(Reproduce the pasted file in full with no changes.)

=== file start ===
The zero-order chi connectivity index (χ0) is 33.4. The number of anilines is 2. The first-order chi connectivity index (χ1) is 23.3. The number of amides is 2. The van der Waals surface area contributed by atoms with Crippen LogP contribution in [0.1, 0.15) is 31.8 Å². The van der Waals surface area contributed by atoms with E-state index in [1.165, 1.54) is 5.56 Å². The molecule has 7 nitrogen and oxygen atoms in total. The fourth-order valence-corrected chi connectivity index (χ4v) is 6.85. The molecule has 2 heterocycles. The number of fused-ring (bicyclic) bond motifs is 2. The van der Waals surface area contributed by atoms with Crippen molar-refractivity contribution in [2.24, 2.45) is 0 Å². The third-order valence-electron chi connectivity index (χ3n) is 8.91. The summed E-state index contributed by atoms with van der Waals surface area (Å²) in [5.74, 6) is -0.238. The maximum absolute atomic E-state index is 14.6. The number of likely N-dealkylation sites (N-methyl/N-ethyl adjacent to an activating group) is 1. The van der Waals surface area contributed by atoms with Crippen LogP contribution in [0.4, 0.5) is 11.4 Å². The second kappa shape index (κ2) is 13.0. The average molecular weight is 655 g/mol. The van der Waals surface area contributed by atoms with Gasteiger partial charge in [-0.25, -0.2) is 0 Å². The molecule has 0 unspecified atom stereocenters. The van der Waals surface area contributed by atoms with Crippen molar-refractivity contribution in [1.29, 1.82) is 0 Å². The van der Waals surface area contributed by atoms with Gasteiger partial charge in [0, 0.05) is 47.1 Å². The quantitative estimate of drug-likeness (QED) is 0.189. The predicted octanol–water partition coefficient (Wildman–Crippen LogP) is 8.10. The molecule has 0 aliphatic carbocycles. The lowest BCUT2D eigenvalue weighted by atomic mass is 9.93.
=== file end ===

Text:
The zero-order chi connectivity index (χ0) is 33.4. The number of anilines is 2. The first-order chi connectivity index (χ1) is 23.3. The number of amides is 2. The van der Waals surface area contributed by atoms with Crippen LogP contribution in [0.1, 0.15) is 31.8 Å². The van der Waals surface area contributed by atoms with E-state index in [1.165, 1.54) is 5.56 Å². The molecule has 7 nitrogen and oxygen atoms in total. The fourth-order valence-corrected chi connectivity index (χ4v) is 6.85. The molecule has 2 heterocycles. The number of fused-ring (bicyclic) bond motifs is 2. The van der Waals surface area contributed by atoms with Crippen molar-refractivity contribution in [2.24, 2.45) is 0 Å². The third-order valence-electron chi connectivity index (χ3n) is 8.91. The summed E-state index contributed by atoms with van der Waals surface area (Å²) in [5.74, 6) is -0.238. The maximum absolute atomic E-state index is 14.6. The number of likely N-dealkylation sites (N-methyl/N-ethyl adjacent to an activating group) is 1. The van der Waals surface area contributed by atoms with Crippen LogP contribution in [0.4, 0.5) is 11.4 Å². The second kappa shape index (κ2) is 13.0. The average molecular weight is 655 g/mol. The van der Waals surface area contributed by atoms with Gasteiger partial charge in [-0.25, -0.2) is 0 Å². The molecule has 0 unspecified atom stereocenters. The van der Waals surface area contributed by atoms with Crippen molar-refractivity contribution in [1.29, 1.82) is 0 Å². The van der Waals surface area contributed by atoms with Gasteiger partial charge in [0, 0.05) is 47.1 Å². The quantitative estimate of drug-likeness (QED) is 0.189. The predicted octanol–water partition coefficient (Wildman–Crippen LogP) is 8.10. The molecule has 0 aliphatic carbocycles. The lowest BCUT2D eigenvalue weighted by atomic mass is 9.93.